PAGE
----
Table 5. Analysis of variance for CryIA(b) insecticidal protein concentration (GENE) (as percent of total soluble protein or [micro]g [g.sup.-1]) and total soluble protein (as percent of fresh weight) in young terminal leaves of [F.sub.2] progeny derived in three cotton backgrounds in two environments (SITE) in Texas.
                     CryIA(b) protein concentration

                    Percent of total soluble protein

Source              df        MS               F

SITE                 1      0.1284          5.76(*)
REP(SITE)           10      0.0223         11.05(****)
GENE                11      0.0018          0.90 NS
SITE*GENE           11      0.0015          0.77 NS
Error MS           110      0.0020

                        [micro]g [g.sup.-1]

                     MS                F

SITE              8105.40         53.36(****)
REP(SITE)          151.90          5.57(****)
GENE                23.88           0.88 NS
SITE*GENE           34.89           1.28 NS
Error MS            27.26

                        Total soluble protein

                       Percent of fresh weight

                         MS              F

SITE                   101.17   321.64(****)
REP(SITE)               0.31      2.29(*)
GENE                    0.25      1.79 NS
SITE*GENE               0.11      0.82 NS
Error MS                0.14

(*), (****) Significant at the 0.05, and 0.0001 level, respectively; NS, not significant.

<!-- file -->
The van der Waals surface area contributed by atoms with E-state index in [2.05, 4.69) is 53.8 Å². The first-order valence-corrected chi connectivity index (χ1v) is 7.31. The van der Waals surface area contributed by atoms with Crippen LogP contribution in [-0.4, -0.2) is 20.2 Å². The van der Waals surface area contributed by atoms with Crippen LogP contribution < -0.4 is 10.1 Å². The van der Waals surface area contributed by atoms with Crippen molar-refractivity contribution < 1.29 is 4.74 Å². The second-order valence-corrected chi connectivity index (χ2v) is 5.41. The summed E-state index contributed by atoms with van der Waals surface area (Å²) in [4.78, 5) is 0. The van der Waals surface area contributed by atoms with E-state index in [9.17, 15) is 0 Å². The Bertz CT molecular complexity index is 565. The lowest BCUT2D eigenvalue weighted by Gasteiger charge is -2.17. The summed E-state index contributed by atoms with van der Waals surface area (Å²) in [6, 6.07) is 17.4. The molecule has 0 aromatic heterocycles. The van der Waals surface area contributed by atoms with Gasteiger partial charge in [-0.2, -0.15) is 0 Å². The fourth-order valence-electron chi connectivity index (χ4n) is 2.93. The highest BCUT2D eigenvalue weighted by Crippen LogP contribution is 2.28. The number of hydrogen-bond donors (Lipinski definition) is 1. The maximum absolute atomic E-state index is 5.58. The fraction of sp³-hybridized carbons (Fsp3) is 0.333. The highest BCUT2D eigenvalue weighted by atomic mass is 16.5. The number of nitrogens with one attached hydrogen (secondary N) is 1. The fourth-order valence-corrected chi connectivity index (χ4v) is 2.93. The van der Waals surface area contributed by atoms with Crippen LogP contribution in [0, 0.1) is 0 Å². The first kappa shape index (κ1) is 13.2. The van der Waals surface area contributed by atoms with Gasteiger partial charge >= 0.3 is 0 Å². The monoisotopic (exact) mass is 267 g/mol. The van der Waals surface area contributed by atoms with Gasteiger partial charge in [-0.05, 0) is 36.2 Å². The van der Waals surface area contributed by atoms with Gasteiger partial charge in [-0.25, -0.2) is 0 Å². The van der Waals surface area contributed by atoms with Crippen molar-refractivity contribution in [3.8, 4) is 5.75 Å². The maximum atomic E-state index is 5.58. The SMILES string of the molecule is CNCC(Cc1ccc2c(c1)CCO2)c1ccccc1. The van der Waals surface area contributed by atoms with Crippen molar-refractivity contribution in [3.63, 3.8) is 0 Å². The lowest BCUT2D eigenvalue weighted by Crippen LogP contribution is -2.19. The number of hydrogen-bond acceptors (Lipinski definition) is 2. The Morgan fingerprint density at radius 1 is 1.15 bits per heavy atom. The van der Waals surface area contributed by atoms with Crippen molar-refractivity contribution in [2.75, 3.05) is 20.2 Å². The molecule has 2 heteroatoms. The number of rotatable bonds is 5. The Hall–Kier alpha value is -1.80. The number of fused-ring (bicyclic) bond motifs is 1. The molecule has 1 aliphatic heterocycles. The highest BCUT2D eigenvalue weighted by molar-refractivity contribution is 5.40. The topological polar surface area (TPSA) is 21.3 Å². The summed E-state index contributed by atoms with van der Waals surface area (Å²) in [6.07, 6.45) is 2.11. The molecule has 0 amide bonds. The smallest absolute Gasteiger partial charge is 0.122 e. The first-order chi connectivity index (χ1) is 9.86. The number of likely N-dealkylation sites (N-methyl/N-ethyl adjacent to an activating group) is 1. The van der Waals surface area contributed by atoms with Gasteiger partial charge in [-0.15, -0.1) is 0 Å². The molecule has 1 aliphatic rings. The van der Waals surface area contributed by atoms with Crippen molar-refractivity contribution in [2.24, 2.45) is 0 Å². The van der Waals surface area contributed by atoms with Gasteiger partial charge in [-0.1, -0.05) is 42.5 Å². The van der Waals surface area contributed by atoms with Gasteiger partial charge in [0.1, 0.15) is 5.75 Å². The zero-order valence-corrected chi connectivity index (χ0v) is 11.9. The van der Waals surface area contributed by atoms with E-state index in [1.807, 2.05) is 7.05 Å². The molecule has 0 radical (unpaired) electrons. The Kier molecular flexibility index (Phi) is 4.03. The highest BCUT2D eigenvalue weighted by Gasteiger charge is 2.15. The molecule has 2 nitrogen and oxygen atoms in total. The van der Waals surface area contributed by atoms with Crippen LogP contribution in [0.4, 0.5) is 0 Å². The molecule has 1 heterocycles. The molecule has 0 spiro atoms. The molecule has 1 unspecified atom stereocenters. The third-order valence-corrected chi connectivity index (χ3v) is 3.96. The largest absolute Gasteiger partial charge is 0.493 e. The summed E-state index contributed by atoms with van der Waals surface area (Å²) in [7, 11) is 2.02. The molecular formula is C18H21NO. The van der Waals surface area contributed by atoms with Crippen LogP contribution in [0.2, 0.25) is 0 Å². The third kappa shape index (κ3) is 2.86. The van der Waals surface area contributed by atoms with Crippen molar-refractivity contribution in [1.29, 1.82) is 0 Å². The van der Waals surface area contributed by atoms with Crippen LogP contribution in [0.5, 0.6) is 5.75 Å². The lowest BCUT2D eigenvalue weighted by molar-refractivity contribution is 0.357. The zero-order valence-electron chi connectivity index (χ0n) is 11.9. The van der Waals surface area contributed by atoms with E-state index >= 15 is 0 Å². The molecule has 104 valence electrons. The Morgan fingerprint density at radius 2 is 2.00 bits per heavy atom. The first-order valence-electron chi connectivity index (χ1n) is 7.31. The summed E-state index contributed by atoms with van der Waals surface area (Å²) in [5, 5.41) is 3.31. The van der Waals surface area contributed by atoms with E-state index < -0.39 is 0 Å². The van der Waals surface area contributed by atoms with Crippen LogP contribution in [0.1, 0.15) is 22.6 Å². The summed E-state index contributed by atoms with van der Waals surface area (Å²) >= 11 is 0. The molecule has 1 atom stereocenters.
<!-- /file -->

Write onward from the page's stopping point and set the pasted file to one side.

Table 6. CryIA(b) insecticidal protein concentration [as percent of total soluble protein (%SP) or [micro]g [g.sup.-1] and total soluble protein concentration (SP) [as percent of fresh weight (%FW)] in young terminal leaves of [F.sub.2:4] recombinant inbred lines possessing insect resistance traits derived in three cotton backgrounds at two Texas locations (sampled College Station, 52 DAP and Tivoli, 42 DAP).
                         College Station, TX

Background([dagger])   Trait([double dagger])
C312/CAMD-E                    WT
C312/ST213                     WT
C312/DP61                      WT
                               GB + N
Overall Mean

                         CryIA(b) protein             SP

                     %SP     [micro]g [g.sup.-1]      %FW

C312/CAMD-E         0.123            32.9             2.72
                    0.138            31.5             2.36
                    0.128            32.1             2.55
                    0.140            33.3             2.41
Mean                0.133            32.5             2.51
C312/ST213          0.137            32.5             2.51
                    0.123            28.8             2.40